In the city's aging indoor arenas, the real trouble lurks below.
Failing pipes that carry calcium chloride brine to freeze the ice surface. Cracked concrete slabs under the ice, boards and benches heaving from permafrost in the ground under the foundation, weary ice plants.
For John Atkinson, the city's superintendent of arenas, each day brings the possibility that one or more of the 15 municipal rinks under his charge will reach the breaking point. "It's hard to say how long they're going to hold up," Atkinson said as he toured the Old Exhibition Arena. "It could be 10 years, 20 years or it could go tomorrow."
Concern over the city's rinks has been a top-of-mind issue ever since an April 2010 report indicated all were beyond their original lifespans and some were at risk of being taken out of service. The report said more than $51 million in repairs would be needed over the next 10 years to keep the rinks in service.
In the year following that report, the city found mould at four rinks and was forced to close one, Maginot, for the entire 2011-12 season. All four rinks were meticulously cleaned and new dehumidifiers to control moisture were installed.
If any of those rinks were to close, it is unlikely the city would move quickly to build a new one. The city has no fund in place to pay for replacements. Instead, council asked for expressions of interest from public and private sector groups interested in building new facilities or adding sheets to existing rinks. A report updating that process will be tabled at city hall Monday.
It is unclear how many other organizations will step up to build new rinks because it is extremely difficult to operate a facility like this at a profit. City rinks, for example, cost about $200,000 annually to operate, even after counting ice rental revenue. That business model isn't likely to attract wide interest. Which leaves the city between a rock and a hard place. Taking recreation facilities out of service is a sure way to provoke ire among voters. However, with no immediate source of money for replacements, this is a problem without a solution.
That is not to say the city's rinks are not hanging tough. In fact, notwithstanding the long list of problems, repairs, and replacements needed on an annual basis, most of the city's rinks are clean, tidy and, for all intents and purposes, fully functional. That is remarkable given the fact the inventory of city rinks is approaching the deep stages of middle age.
The oldest city rink -- the appropriately named Old Exhibition Arena on Jarvis Avenue near McPhillips Street -- is already an astonishing 51 years old. It is followed by a clutch of other rinks -- including Grant Park, Sargent Park, Maginot and Bertrand -- that were built in 1967, Canada's Centennial. The young pup of the lot is Sam Southern Arena on Osborne Street at a sprightly 37 years old. With a planned lifespan of about three decades, these rinks are working well into their retirement years.
The rinks controlled by individual community clubs face the same challenges. Most are of the same vintage, Atkinson said, meaning they are approaching or beyond their expected lifespans.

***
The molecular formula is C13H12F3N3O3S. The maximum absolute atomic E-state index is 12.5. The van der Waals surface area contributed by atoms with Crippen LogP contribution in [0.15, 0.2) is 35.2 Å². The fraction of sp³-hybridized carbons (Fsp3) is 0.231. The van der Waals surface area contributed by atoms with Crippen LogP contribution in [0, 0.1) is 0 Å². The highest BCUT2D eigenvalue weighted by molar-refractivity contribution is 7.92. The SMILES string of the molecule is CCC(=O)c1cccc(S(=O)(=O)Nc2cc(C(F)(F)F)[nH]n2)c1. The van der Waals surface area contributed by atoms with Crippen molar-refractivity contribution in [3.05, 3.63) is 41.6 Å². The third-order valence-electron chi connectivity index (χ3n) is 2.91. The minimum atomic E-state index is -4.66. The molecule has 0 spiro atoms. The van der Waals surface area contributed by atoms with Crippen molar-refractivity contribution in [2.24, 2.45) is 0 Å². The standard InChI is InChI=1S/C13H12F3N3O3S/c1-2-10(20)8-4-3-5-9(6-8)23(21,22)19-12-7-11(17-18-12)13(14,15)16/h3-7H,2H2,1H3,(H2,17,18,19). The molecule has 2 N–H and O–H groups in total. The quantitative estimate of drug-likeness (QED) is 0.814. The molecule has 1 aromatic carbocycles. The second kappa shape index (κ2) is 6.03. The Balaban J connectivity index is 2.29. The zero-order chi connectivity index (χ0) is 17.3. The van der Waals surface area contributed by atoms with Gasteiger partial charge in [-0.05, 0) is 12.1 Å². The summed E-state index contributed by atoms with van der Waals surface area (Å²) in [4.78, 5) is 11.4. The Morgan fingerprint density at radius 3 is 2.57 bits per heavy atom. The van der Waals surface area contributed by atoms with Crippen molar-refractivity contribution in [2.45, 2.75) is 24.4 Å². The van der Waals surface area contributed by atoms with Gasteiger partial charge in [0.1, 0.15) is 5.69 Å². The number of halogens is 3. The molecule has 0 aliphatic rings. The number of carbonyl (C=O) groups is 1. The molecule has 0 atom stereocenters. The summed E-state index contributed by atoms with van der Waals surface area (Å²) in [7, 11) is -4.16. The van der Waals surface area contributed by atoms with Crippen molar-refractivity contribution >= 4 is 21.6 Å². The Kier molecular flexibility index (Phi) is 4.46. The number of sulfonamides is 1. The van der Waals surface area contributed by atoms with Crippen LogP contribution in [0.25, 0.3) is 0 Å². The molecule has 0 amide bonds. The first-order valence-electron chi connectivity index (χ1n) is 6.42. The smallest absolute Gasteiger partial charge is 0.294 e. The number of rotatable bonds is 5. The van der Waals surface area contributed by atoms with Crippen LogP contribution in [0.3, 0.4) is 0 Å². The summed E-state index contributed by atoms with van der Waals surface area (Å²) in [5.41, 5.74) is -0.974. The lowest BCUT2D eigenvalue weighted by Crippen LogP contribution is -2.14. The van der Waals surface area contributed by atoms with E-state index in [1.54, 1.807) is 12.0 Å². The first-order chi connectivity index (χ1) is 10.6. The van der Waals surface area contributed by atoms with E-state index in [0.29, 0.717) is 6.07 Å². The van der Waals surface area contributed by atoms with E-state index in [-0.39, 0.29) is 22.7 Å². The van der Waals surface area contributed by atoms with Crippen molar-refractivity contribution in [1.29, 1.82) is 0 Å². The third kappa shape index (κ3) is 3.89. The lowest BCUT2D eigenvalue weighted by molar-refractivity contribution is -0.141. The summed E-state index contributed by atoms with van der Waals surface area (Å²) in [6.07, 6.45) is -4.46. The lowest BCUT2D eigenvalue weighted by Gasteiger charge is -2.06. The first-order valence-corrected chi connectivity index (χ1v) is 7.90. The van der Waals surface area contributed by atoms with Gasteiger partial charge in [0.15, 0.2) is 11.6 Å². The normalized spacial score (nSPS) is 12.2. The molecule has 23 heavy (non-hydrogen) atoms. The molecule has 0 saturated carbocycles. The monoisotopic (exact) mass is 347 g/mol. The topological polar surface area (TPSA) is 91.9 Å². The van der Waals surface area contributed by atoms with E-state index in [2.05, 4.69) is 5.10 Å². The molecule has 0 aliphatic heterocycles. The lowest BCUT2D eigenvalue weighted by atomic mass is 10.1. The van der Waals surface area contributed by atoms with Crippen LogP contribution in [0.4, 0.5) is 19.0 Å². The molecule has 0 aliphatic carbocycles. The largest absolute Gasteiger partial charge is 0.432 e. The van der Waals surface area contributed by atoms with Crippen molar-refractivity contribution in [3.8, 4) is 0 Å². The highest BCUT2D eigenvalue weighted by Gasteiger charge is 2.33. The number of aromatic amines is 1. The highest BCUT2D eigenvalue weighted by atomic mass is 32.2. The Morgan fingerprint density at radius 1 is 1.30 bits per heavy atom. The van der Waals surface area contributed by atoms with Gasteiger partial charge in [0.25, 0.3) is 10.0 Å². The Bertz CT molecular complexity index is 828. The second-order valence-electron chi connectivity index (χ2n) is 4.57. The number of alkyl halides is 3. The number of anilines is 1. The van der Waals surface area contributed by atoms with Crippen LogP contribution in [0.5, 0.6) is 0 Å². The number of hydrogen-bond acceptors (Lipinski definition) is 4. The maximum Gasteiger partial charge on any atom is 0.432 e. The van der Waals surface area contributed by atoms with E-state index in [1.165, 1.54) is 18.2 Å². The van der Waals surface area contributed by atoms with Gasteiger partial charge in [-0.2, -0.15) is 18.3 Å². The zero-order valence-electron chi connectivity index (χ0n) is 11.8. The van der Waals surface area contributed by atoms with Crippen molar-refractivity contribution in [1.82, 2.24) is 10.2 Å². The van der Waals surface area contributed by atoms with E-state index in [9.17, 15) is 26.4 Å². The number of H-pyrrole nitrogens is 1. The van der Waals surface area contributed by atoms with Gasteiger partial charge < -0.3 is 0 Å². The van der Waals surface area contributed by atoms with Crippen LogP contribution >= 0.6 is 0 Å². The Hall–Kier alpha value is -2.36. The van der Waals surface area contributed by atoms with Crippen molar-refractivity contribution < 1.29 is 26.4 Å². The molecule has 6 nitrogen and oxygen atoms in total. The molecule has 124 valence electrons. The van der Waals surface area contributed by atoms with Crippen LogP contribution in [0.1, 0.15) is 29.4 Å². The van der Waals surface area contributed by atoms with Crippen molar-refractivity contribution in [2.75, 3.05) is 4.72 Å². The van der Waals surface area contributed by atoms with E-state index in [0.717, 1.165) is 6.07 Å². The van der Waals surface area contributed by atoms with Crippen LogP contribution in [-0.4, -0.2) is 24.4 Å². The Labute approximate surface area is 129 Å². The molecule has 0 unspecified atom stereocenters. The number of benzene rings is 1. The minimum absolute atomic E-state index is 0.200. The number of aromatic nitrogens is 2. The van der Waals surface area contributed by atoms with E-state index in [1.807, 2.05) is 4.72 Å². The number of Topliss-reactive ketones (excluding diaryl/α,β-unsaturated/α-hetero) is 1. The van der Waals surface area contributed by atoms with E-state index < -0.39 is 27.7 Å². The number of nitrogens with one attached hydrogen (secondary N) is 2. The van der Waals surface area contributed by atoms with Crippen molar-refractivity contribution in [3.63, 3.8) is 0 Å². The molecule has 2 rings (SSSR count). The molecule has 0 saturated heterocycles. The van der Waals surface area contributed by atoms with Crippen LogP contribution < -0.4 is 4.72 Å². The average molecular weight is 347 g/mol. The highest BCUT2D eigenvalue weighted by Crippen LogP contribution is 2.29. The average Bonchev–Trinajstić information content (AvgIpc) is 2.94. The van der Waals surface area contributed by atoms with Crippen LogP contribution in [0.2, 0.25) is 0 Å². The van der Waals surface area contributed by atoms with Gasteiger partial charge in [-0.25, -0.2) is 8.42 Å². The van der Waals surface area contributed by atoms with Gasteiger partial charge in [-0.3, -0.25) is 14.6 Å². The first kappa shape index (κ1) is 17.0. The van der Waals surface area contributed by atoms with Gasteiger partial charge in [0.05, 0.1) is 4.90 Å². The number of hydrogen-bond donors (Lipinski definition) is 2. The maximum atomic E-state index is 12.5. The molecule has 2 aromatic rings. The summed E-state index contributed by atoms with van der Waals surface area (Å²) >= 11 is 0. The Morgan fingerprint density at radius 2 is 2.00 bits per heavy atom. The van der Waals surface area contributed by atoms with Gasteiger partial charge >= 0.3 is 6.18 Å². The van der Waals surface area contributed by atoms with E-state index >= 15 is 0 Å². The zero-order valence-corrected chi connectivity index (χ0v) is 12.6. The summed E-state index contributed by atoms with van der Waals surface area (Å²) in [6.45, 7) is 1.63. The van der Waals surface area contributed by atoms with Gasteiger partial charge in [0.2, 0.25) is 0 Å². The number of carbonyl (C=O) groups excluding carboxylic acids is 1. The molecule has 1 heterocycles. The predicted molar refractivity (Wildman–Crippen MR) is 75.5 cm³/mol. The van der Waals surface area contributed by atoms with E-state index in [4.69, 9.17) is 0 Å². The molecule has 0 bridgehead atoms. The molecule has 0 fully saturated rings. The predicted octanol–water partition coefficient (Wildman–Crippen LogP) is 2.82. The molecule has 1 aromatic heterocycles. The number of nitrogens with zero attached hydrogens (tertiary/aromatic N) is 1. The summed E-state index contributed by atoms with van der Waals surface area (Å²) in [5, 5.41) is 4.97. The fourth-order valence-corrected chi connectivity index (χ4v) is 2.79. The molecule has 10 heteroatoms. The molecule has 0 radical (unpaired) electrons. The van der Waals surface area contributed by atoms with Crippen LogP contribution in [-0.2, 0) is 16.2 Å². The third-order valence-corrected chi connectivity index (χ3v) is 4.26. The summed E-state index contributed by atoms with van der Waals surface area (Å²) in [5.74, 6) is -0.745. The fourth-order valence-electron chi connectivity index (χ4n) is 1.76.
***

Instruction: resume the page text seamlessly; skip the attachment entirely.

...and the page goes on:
Atkinson noted ice plants are a constant concern. At some rinks, most notably Sam Southern, the ice simply never dries. The average compressor has a lifespan of 10,000 hours, after which major repairs and new parts are needed. A full ice plant replacement, as was done two years ago at Century Arena, is a $500,000 hit.
The next biggest concern, Atkinson said, is the degradation of brine lines under the concrete slab that sits beneath the ice. Although there have been no significant failures to date, if the lines are breached, it could result in a seven-figure repair at any one of the rinks, he said.
At some rinks, heaving ground under the facility is causing havoc with the slab, boards and benches. Atkinson said some of these rinks were built without insulation below the brine lines. As a result, the ground is almost permanently frozen from the ice plant. That causes significant shifting, threatening both pipes and the slab.
In addition to structural and mechanical failures, the arenas are considered profoundly outdated. Many of the Centennial Year rinks have extremely poor sight lines, tiny dressing rooms, and few showers and bathrooms. Atkinson said when they were built in the late 1960s, they were considered a massive upgrade for hockey families who prior to that had played mostly at outdoor rinks. However, these facilities do not provide the environment or the amenities demanded by today's families, Atkinson added.
There are no hard guidelines for when an individual rink will be taken out of service. Atkinson said every repair or upgrade is assessed individually, and ultimately measured against the cost of a new rink, which is in the neighbourhood of $7 million. "Based on the cost and the size of the problems, it may get to a point where it just doesn't make any more sense to repair it," Atkinson said. "We don't know when that will come, but we can see it probably happening some day."